Ever organised a party?

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Ever organised a party?

Postby AlgisKuliukas » Fri Mar 16, 2012 11:24 pm

Have you ever had that experience where you've thrown a party, and then you've had that panic moment (or hour) where you feared no-one would turn up?

Imagine, then, setting up a whole house - mansion even - for what you hoped would be scores of people, carefully planning each of several rooms to make it as interesting as you can for those 'guests' you imagined might turn up.... and then no-one comes. Or at least, the few that do turn up briefly make polite comments and then leave early.

Ok, it's not a party. It's not a mansion, not even a house. But it's the same feeling I have right now, nevertheless. I set up this forum on the back of the eBook that we just published. I was really positive about it. See, I kind of imagined that the authors of the book, at least, might want to discuss their work with their fellow authors. I fantasised that others might want to do so too. I had this weird idea that people would want to do so in an environment where anonymous cowardly nobodies would not be allowed to come and throw insults at them, or where one view dominated. How naive was that?

Algis Kuliukas
Waterside hypotheses of human evolution assert that selection from wading, swimming and diving and procurement of food from aquatic habitats have significantly affected the evolution of the lineage leading to Homo sapiens as distinct from that leading to Pan. (p118)
Kuliukas, A., Morgan, E. (2011). Aquatic scenarios in the thinking on human evolution: What are they and how do they compare?. In: Vaneechoutte, M., Verhaegen, M., Kuliukas, A. (2011). Was Man More Aquatic in the Past?
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Re: Ever organised a party?

Postby CEngelbrecht » Sun Mar 18, 2012 4:37 am

I think this place got off to a bad start (kinda like Alister Hardy's original presentation, I suppose). Partly, I think it was my fault as that short time moderator, where I probably over-moderated. That may have deterred somebody (other than the trolls that think it's fun to hack on perceived easy targets). But also, generally I think that the trolls have already made their presence known here, and I imagine most enclined to have a serious debate about these topics (whether for or against) are just sick and tired of them (I know I am). That may deter people as well.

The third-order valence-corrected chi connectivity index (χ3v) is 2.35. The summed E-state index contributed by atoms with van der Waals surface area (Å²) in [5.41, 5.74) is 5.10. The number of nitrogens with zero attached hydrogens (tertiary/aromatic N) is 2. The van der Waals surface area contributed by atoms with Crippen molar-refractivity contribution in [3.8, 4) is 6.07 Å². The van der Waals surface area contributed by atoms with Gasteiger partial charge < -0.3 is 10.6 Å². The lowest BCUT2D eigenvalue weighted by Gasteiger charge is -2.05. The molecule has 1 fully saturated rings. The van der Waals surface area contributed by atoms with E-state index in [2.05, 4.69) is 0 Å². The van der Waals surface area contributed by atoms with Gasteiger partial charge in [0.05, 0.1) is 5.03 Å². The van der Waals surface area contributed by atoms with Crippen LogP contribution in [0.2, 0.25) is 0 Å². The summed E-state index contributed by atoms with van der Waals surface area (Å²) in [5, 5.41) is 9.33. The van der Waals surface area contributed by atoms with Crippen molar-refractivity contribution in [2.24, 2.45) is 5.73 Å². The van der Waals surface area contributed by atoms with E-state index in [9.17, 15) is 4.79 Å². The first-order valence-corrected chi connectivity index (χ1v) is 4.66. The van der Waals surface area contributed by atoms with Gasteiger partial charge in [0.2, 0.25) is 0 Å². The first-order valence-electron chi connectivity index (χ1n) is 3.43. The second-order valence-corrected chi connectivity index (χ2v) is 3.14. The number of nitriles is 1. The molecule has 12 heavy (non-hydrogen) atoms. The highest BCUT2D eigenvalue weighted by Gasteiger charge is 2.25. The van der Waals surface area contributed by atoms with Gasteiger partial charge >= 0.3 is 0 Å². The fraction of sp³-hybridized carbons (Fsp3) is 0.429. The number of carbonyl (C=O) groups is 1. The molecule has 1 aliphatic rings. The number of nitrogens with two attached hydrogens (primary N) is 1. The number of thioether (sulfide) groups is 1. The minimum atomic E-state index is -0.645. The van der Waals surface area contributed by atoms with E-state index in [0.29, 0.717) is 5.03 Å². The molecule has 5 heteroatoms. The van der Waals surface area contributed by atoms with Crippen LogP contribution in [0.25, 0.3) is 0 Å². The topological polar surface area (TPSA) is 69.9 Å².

I would love to see mr. Verhaegen in here, I have yet to have any personal discourse with him.
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Re: Ever organised a party?

Postby AlgisKuliukas » Mon Mar 26, 2012 10:20 pm

CEngelbrecht wrote:I think this place got off to a bad start (kinda like Alister Hardy's original presentation, I suppose). Partly, I think it was my fault as that short time moderator, where I probably over-moderated. That may have deterred somebody (other than the trolls that think it's fun to hack on perceived easy targets). But also, generally I think that the trolls have already made their presence known here, and I imagine most enclined to have a serious debate about these topics (whether for or against) are just sick and tired of them (I know I am). That may deter people as well.

I would love to see mr. Verhaegen in here, I have yet to have any personal discourse with him.


Never mind, Chris. I think I put Rob off too by over-reacting. I'm just disappointed that so few of the authors of the eBook have found half an hour spare in the last few months to discuss their work. If some of them had, maybe it would have attracted some of the general public.

I'll keep it going anyway. You never know. All it would take is for a one or two curious people to find the site and make a contribution and it could all kick off again.

All the best

Algis
Waterside hypotheses of human evolution assert that selection from wading, swimming and diving and procurement of food from aquatic habitats have significantly affected the evolution of the lineage leading to Homo sapiens as distinct from that leading to Pan. (p118)
Kuliukas, A., Morgan, E. (2011). Aquatic scenarios in the thinking on human evolution: What are they and how do they compare?. In: Vaneechoutte, M., Verhaegen, M., Kuliukas, A. (2011). Was Man More Aquatic in the Past?
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